The methods selected for the workflow studies covering approximately 80 analytes with 30 to 50 applications per laboratory are summarised in Table 1. For the imprecision runs and functionality testing, only a subset of these methods was processed at each laboratory. The reagents for MODULAR system were the respective system packs from Roche Diagnostics. The calibration of the tests was done according to the requirements set by the manufacturer using the calibration materials from Roche Diagnostics. The daily quality control was performed with control sera also provided by the manufacturer.

tab1
Table 1: List of analytes used during the performance evaluation and within-run imprecision for selected analytes (cells with a CV number: analytes were used for within-run imprecision, x: analytes were added for the workflow experiments; CS1 control serum PNU from Roche, HS human serum pool, HU human urine pool, analyte concentrations within or slightly above reference range; CS pool, control serum of a low- and high-level control).

Depending on the analyte, either control material or human specimen pools were used for the imprecision and routine simulation imprecision experiments. Samples for the workflow experiments included serum, heparinized plasma and urine from the daily routine.

The performance evaluation was supported by CAEv, a program for Computer Aided Evaluation [4]. This program allows the definition of experiments, the sample and test requests, on-line/off-line data transmission, and the immediate data validation by the evaluators.

3. Evaluation Protocol

3.1. Within-Run Imprecision

Two control materials (serum, urine) with different concentrations of the analyte (or, for some analytes, a human specimen pool at the diagnostic decision level) were used. The experiment was performed on two days with 21 aliquots per run.

3.2. Precision in a Simulated Routine Run

Experiments for routine simulation are designed for functionality testing of an analytical system in the clinical laboratory. The protocol [5] has proven to be a useful tool during various analyser evaluations [6].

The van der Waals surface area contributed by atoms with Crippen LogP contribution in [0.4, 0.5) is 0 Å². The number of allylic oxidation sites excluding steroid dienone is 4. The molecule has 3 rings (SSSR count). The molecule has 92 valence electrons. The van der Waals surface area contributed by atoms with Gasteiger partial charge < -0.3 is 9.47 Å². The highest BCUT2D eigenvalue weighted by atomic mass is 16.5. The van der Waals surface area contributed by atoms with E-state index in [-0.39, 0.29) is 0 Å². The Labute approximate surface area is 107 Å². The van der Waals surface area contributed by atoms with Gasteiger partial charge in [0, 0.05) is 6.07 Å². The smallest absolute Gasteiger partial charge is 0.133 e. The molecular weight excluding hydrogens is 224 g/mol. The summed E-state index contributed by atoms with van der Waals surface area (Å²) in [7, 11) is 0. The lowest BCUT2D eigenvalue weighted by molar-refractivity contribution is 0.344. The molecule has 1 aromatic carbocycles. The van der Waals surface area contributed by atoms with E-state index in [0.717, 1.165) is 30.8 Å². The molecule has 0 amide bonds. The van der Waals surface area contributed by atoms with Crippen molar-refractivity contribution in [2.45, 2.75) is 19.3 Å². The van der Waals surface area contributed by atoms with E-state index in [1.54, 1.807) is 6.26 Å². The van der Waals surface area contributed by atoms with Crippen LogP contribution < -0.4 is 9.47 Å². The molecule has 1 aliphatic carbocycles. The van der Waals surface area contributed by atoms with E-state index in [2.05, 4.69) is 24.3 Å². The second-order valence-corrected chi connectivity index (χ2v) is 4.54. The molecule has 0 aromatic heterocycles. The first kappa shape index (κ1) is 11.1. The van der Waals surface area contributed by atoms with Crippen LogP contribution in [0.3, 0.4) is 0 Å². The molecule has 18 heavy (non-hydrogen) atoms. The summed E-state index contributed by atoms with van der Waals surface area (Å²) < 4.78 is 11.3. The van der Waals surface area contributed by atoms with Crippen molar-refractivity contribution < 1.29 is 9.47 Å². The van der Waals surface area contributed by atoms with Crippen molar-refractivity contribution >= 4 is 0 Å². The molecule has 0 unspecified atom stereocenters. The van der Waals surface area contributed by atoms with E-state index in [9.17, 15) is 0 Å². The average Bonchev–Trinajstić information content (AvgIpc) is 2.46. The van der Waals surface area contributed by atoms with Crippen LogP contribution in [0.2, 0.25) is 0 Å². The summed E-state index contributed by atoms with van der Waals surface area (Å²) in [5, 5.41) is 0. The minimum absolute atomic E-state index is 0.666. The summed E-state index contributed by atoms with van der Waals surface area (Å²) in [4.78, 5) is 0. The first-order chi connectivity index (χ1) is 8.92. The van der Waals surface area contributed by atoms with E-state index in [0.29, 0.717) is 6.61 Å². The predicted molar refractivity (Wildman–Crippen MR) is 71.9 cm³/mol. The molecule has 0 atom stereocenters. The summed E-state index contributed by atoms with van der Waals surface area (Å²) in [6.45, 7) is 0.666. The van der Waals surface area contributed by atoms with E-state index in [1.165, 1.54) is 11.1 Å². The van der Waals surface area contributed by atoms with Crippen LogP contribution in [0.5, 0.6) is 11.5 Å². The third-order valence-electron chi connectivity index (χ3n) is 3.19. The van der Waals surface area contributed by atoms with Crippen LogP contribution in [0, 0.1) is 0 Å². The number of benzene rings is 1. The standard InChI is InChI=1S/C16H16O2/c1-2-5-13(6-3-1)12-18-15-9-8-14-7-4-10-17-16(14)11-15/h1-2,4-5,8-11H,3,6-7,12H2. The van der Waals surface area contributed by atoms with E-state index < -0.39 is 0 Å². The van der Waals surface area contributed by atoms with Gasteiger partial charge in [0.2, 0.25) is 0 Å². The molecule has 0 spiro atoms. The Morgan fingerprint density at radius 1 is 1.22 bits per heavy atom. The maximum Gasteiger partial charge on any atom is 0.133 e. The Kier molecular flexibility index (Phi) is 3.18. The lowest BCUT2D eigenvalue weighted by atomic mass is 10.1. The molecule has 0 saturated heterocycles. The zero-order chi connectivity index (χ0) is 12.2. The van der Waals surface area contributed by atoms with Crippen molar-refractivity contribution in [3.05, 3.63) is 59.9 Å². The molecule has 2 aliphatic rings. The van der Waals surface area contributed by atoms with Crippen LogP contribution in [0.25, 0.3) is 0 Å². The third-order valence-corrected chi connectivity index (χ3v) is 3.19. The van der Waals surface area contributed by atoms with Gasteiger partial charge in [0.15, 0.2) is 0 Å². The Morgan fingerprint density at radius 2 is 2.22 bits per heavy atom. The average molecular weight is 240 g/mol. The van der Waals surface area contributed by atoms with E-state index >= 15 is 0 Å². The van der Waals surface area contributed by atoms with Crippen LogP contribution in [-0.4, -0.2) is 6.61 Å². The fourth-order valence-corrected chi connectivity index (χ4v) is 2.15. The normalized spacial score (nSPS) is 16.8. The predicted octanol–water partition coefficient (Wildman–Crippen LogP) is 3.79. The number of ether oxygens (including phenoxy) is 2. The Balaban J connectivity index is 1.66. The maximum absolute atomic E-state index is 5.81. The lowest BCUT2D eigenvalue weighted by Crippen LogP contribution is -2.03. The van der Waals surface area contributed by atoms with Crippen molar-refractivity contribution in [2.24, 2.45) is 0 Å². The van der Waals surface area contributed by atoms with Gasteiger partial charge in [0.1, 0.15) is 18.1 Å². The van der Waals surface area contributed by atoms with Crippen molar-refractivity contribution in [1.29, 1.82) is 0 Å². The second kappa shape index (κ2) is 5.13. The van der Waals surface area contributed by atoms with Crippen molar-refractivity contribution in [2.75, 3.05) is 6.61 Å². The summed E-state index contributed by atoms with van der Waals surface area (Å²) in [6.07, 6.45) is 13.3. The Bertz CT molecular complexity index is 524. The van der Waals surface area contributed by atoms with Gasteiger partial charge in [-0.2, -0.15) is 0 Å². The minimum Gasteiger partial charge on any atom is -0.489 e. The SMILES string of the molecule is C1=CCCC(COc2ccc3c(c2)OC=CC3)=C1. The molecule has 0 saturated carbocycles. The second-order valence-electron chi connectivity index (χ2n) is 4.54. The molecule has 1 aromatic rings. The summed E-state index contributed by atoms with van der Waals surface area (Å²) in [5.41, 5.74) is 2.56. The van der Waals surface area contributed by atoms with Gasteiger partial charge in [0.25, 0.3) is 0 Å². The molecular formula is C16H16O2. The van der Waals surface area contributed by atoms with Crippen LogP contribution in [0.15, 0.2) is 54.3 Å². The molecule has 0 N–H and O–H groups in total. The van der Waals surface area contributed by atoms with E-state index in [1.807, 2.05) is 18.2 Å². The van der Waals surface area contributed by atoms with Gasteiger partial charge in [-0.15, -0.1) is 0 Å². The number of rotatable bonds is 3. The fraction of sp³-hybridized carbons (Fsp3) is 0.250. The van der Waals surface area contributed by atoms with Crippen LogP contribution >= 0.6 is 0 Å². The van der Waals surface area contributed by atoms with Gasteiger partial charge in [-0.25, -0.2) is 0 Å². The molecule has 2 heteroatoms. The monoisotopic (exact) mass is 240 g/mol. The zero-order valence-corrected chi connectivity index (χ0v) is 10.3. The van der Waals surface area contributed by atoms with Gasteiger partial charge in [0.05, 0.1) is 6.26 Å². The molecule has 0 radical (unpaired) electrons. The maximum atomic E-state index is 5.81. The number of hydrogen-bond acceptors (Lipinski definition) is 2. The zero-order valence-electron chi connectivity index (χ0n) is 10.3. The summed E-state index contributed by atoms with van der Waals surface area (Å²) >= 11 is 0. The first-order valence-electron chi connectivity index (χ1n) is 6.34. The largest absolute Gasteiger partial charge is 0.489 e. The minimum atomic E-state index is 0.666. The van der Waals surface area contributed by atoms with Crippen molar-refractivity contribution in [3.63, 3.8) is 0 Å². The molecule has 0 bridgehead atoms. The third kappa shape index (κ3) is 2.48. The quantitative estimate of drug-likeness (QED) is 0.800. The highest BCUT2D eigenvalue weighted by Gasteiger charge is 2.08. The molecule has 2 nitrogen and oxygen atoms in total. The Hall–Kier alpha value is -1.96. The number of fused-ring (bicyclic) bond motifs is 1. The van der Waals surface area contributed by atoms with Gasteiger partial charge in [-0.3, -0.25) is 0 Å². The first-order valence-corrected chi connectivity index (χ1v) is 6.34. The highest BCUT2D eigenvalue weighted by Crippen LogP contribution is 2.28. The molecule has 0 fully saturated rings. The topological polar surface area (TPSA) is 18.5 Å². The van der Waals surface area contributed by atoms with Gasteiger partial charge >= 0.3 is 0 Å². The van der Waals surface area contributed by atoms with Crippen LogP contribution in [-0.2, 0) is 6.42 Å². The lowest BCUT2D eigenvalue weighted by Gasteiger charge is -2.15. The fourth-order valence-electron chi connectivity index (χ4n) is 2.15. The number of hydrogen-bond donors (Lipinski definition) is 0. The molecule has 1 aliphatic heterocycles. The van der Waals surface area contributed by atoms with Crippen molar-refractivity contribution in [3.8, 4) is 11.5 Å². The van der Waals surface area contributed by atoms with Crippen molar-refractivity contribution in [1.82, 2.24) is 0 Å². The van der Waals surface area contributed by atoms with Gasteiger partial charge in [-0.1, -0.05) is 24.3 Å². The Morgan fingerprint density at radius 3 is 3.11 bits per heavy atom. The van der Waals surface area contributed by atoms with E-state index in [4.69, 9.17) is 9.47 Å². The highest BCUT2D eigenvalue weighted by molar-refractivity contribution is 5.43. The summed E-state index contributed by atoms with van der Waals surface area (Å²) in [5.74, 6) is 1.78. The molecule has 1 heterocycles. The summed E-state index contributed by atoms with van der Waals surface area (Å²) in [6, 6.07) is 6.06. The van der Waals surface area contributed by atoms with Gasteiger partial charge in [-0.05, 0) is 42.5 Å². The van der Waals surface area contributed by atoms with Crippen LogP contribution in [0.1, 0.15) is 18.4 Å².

This particular experiment tests for potential systematic or random errors by comparing the imprecision of the reference results (standard batch, 𝜇 ) with results from samples run in a pattern simulating routine sampling (randomized sample requests, 𝜇 ). The randomized sample requests were simulated in CAEv [4] according to each laboratory’s routine sampling pattern. The samples were control materials or patient sample pools. The number of requests varied with module combination, but was aimed at keeping the analyser in operation for at least four hours. The second and third of the three experiments processed at each site included provocation incidents like reagent or sample shortage, barcode read errors, and various reruns.

3.3. Sample Carryover

Potential sample related carryover was investigated using a slightly modified version of the Broughton protocol [7]. Only analytes with a very high physiological concentration range were tested. Ideally, the ratio of the concentrations of the high and low samples should be, depending on the analyte, 103 to 106. Three aliquots of a high concentration sample 𝜇 were followed by measurements of five aliquots of a low concentration sample (l1 𝜇 l5) on each module. The sequence 𝛽  l1 l2 l3 l4 l5 was repeated five times.

Each sample was measured on the ISE module first, then on the D and/or P module, and finally on the E170 module, thereby insuring that reusable pipette probes were introduced multiple times prior to sampling on the E170 module, where disposable (nonreusable) pipette tips are used. If a carry-over effect from the ISE and D/P module sample probes exists, the l1 will be the most influenced, and the l5 will be the least influenced aliquot when measured on E-module. The carry-over effects were compared with the imprecision of the low concentration samples and the diagnostic relevance of the respective E-module assays. Potential sample carryover of the following analytes was tested: AFP, CEA, ferritin, anti-HAV, HBsAg, hCG + , and t-PSA.

3.4. Workflow Study